We got them! Those dirty cheaters are at it again. The Patriots, or a video team associated with them, got caught filming the Bengals’ sidelines when Cincinnati took on the Browns. Take away all the draft picks. Fine them all the money. They were cheating … or were they?
I understand why you wouldn’t trust the Patriots at all. They were caught filming signals in 2007 and had the DeflateGate saga, where the pressure of the game balls were altered to a more desirable firmness for Tom Brady (real quickly: every QB does this). The Patriots have been accused of filming practices and turning off the communication head sets before too. They’ve gotten in trouble before and each time the “why” has made sense.
I’m not a conspiracy guy. I’m a “why” guy. Why did this happen? Why would someone do something? For what purpose? And that is where I’m at with this story. Why did the Patriots do what they are accused of doing? So with that focus, I give you my thoughts on this new scandal.
The latest update about the incident came from Paul Dehner Jr. of The Athletic:
According to sources who have viewed the tape, it shows about eight minutes of footage focusing on recording the Bengals’ sideline. It’s a direct view of the sideline as players run on and off the field and coaches make signals for plays.
What we know is the Patriots’ video crew was on location filming an episode of their in-house show Do Your Job. They were following an advanced scout who was there doing work for the Patriots’ upcoming game against the Bengals. They had a camera crew credentialed for the game and that crew was caught filming the Bengals’ sideline. That was allegedly outside their duties for the show. It’s possible this was B-roll footage — we don’t know.
However, the footage was deemed not proper by the Bengals, who viewed what was recorded and then sent a copy to the league office. They have the right to be suspicious because the nature of this recording was eerily similar to the 2007 SpyGate incident.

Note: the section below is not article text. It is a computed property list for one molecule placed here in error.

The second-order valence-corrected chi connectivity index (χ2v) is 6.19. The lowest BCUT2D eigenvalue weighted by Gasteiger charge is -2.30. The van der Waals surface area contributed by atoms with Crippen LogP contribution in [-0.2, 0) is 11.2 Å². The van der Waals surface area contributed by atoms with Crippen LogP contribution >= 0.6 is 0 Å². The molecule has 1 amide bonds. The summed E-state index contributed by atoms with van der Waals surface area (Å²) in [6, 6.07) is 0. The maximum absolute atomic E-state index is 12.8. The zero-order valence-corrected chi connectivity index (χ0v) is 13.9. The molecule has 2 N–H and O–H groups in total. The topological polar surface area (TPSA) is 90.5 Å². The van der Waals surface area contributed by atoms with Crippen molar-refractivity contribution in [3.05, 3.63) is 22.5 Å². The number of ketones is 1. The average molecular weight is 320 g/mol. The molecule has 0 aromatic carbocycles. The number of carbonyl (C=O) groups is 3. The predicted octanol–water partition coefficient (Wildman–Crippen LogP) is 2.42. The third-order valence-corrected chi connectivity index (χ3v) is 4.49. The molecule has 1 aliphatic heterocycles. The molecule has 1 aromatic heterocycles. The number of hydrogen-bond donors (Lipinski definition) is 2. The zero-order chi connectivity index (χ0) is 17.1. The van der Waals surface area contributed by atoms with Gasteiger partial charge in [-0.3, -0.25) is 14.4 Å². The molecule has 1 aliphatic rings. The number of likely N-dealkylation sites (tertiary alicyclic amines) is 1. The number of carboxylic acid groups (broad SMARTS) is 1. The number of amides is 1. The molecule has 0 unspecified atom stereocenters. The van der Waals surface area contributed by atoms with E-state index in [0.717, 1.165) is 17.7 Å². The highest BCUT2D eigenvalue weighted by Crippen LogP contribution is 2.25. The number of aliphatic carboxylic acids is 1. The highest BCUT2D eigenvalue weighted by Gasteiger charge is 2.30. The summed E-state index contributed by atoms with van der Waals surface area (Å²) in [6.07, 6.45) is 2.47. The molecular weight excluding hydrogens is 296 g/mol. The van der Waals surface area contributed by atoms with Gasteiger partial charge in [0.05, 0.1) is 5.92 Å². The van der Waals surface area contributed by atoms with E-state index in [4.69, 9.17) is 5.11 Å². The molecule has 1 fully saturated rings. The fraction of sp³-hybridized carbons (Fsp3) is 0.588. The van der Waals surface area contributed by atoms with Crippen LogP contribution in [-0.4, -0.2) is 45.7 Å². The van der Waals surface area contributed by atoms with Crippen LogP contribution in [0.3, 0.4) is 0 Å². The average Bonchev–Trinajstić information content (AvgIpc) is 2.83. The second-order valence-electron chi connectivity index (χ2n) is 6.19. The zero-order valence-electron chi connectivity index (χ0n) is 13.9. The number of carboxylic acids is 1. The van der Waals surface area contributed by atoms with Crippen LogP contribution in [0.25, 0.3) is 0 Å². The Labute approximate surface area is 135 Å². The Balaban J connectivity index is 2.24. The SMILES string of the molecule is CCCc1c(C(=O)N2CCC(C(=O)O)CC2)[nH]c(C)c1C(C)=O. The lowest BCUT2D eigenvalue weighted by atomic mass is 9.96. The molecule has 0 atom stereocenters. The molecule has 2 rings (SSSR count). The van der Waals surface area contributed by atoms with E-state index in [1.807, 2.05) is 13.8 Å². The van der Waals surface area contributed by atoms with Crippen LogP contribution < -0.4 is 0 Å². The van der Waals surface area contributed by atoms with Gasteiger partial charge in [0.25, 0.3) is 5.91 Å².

Via ESPN’s Outside the Lines:
The Patriots’ videographers were told to look like media members, to tape over their team logos or turn their sweatshirt inside out, to wear credentials that said Patriots TV or Kraft Productions. The videographers also were provided with excuses for what to tell NFL security if asked what they were doing: Tell them you’re filming the quarterbacks. Or the kickers. Or footage for a team show.
The issue I have with this story is people have reported things without knowing how a sideline functions during an NFL game. Let me explain.
NFL teams rarely use hand signals anymore
Back in 2007, the Patriots were caught in SpyGate, where they filmed the opposing team’s defensive signals. At that time, only the offensive staff was able to communicate via radio to the helmet of the quarterback for the playcall. Since SpyGate, the NFL has allowed one defender to wear the green dot helmet — green dot is the player with the audio — to radio in defensive playcalls.
1. Unless the radios are down, signals are rarely used to send in playcalls.
As you can see in the first quarter, Bengals player No. 36 (Shawn Williams) is telling the defense the playcall as he’s getting it from his coach. Nothing is being sent via signal.